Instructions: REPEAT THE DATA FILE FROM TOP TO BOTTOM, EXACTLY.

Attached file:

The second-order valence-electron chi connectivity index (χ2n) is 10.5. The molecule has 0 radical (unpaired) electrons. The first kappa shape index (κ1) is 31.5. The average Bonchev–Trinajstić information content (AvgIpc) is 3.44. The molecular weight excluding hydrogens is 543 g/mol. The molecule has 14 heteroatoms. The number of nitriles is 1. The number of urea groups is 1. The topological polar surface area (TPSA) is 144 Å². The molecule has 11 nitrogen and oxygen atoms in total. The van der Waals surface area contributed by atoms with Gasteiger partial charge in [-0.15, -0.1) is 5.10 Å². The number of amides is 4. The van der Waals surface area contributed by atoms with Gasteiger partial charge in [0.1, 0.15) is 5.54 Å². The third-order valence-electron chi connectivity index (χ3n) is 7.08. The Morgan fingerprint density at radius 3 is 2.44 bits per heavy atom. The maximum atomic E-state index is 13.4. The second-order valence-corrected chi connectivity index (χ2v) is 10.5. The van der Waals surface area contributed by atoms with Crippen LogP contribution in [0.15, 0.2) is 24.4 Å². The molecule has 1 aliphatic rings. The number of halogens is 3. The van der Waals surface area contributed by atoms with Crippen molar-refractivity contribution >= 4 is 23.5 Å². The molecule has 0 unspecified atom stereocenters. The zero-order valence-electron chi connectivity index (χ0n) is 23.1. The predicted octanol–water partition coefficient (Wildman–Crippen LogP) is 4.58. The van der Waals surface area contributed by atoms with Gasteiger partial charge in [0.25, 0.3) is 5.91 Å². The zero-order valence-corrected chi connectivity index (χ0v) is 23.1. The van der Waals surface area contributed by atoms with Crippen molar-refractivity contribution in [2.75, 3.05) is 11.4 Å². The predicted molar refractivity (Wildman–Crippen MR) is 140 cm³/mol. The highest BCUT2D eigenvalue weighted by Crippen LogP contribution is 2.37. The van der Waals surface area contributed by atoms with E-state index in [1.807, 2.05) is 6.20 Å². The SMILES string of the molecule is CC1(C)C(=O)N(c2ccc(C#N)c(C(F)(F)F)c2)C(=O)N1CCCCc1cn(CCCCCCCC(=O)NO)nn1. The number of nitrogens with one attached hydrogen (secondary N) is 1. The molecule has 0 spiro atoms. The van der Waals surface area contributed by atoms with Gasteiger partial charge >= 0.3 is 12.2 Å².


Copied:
The second-order valence-electron chi connectivity index (χ2n) is 10.5. The molecule has 0 radical (unpaired) electrons. The first kappa shape index (κ1) is 31.5. The average Bonchev–Trinajstić information content (AvgIpc) is 3.44. The molecular weight excluding hydrogens is 543 g/mol. The molecule has 14 heteroatoms. The number of nitriles is 1. The number of urea groups is 1. The topological polar surface area (TPSA) is 144 Å². The molecule has 11 nitrogen and oxygen atoms in total. The van der Waals surface area contributed by atoms with Gasteiger partial charge in [-0.15, -0.1) is 5.10 Å². The number of amides is 4. The van der Waals surface area contributed by atoms with Gasteiger partial charge in [0.1, 0.15) is 5.54 Å². The third-order valence-electron chi connectivity index (χ3n) is 7.08. The Morgan fingerprint density at radius 3 is 2.44 bits per heavy atom. The maximum atomic E-state index is 13.4. The second-order valence-corrected chi connectivity index (χ2v) is 10.5. The van der Waals surface area contributed by atoms with Crippen LogP contribution in [0.15, 0.2) is 24.4 Å². The molecule has 1 aliphatic rings. The number of halogens is 3. The van der Waals surface area contributed by atoms with Crippen molar-refractivity contribution >= 4 is 23.5 Å². The molecule has 0 unspecified atom stereocenters. The zero-order valence-electron chi connectivity index (χ0n) is 23.1. The predicted octanol–water partition coefficient (Wildman–Crippen LogP) is 4.58. The van der Waals surface area contributed by atoms with Gasteiger partial charge in [0.25, 0.3) is 5.91 Å². The zero-order valence-corrected chi connectivity index (χ0v) is 23.1. The van der Waals surface area contributed by atoms with Crippen molar-refractivity contribution in [2.75, 3.05) is 11.4 Å². The predicted molar refractivity (Wildman–Crippen MR) is 140 cm³/mol. The highest BCUT2D eigenvalue weighted by Crippen LogP contribution is 2.37. The van der Waals surface area contributed by atoms with E-state index in [1.807, 2.05) is 6.20 Å². The SMILES string of the molecule is CC1(C)C(=O)N(c2ccc(C#N)c(C(F)(F)F)c2)C(=O)N1CCCCc1cn(CCCCCCCC(=O)NO)nn1. The number of nitrogens with one attached hydrogen (secondary N) is 1. The molecule has 0 spiro atoms. The van der Waals surface area contributed by atoms with Gasteiger partial charge >= 0.3 is 12.2 Å².